Piyush Goyal, Union Minister of State (IC) for Power, Coal, and New and Renewable Energy said that by 2017, India should not need to import thermal coal except for the coastal power plants. He said that era of shortages is over in coal sector. Shri Piyush Goyal said this after releasing the India’s report titled ‘The Rising Sun – Disruption on the horizon’ at ENRich 2015, KPMG in India’s annual energy conclave here today. The report was released here today by Shri Piyush Goyal, Minister of State (IC) for Power, Coal, and New and Renewable Energy and Shri Dharmendra Pradhan, Minister of State (IC) – Petroleum and Natural Gas at the conclave.
Shri Piyush Goyal said that given the kind of structural changes, massive thrusts in bringing highest level of probity in the system, the economies of scale, the country stands to benefit from and the large scale roll out of programmes and plans to bring benefits to the people, that the nation has witnessed in last 18 months, I am very much convinced that the Indian Economy is picking up at a great speed. Shri Goyal said that in near future people will witness an unparalleled upswing in the nation’s economy which will take India to a new level of development. Shri Piyush Goyal assured that his ministry will contribute in the country’s holistic development by ensuring speed to the wheels of progress through energy security. He hoped that the last man in the bottom of the pyramid will receive fruits of this development very soon.
While speaking at the conclave, the Minister of State for Petroleum and Natural Gas (IC), Shri Dharmendra Pradhan said “Energy security and accessibility is important for the overall well-being of the nation. It is important that we identify the energy requirements and accordingly come up with a vision plan, making it our focus for the coming years. A comprehensive energy policy is the need of the hour.”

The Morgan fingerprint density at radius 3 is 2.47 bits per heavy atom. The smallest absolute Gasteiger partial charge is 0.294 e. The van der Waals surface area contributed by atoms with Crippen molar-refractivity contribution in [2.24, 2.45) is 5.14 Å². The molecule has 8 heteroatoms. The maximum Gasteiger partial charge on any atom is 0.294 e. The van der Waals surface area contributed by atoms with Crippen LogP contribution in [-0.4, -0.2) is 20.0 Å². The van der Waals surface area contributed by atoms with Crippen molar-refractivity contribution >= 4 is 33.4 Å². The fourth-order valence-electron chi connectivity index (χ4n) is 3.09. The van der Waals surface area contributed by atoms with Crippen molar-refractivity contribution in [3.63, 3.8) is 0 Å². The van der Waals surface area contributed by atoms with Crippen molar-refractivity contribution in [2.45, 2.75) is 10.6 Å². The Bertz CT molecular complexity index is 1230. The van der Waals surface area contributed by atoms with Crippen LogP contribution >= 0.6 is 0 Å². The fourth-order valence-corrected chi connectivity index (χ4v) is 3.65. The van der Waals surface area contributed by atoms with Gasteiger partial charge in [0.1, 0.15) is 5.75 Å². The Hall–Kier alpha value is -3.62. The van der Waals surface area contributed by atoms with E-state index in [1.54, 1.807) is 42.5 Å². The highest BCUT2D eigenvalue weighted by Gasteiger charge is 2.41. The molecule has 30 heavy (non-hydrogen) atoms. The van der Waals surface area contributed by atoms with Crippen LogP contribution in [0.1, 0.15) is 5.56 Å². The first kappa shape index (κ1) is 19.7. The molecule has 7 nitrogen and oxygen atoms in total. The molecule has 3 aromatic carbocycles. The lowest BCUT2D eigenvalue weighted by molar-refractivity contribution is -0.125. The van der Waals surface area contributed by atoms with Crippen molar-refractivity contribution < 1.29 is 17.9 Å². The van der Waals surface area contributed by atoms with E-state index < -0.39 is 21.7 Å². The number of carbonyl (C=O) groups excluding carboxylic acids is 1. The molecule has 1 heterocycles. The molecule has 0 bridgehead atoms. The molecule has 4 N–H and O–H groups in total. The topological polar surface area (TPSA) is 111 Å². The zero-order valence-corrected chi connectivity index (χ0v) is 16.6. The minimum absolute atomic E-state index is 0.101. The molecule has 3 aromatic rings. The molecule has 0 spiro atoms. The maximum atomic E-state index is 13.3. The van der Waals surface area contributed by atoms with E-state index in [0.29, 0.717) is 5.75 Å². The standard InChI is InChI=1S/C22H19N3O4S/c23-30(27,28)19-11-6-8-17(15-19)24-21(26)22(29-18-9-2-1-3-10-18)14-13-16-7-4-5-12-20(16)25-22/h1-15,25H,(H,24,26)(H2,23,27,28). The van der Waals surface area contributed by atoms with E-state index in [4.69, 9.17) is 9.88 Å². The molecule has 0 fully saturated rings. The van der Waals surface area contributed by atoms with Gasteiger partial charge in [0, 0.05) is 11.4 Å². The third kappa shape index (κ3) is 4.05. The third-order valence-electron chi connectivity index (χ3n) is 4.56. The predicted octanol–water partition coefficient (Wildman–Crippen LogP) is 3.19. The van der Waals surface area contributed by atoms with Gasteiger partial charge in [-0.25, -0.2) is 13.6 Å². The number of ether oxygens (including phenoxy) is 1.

The report highlights that solar could scale up substantially to be a significant energy source by 2025, with the market penetration of solar power expected to be 5.7 per cent (54 GW) by 2020 and 12.5 per cent (166GW) by 2025. India aims to reduce emission intensity of its GDP by 33 to 35 per cent by 2030 from 2005 levels, and solar power is likely to contribute 4 per cent towards this target, the report states. The report talks about how the scale up and competitiveness of solar power could disrupt the traditional generators. The disruptive force is expected to start being felt from 2017 and may accelerate post 2020. In some states which are promoting solar (and also wind power) aggressively, conventional coal generators could see their Plant Load Factors (PLFs) fall by as much as 10-15 per cent by 2020, as solar replaces coal-fired generation in the daytime hours. This effect may speed up post 2020 with the annual addition of large amounts of solar (estimated to exceed by 20GW per year by 2022-23).
The report highlights that the price for solar power has seen a decline; today, in India, solar prices are within 15 per cent of the coal power prices on a levelised basis and, it is expected that that by 2020, solar power prices would be approximately 10 per cent lower than coal power prices. The solar rooftop power, today, is already competitive compared to grid power for many consumers and, as per the report, if combined with storage, it could be cheaper than grid power after 2022 for a large section of the consumers and drive a considerable shift to rooftop power. A ‘Solar House’ that is self-sufficient in energy terms could be a reality within the coming decade.
Mr Richard Rekhy, CEO, KPMG in India, Mr Arvind Mahajan, Partner and Head of Infrastructure, Government & Energy, KPMG in India, Mr Nitin Atroley, Partner and Head, Sales and Markets, KPMG in India, Mr Manish Aggarwal, Partner and Head of Energy and Natural Resources, KPMG in India and other dignitaries were also present on the occasion.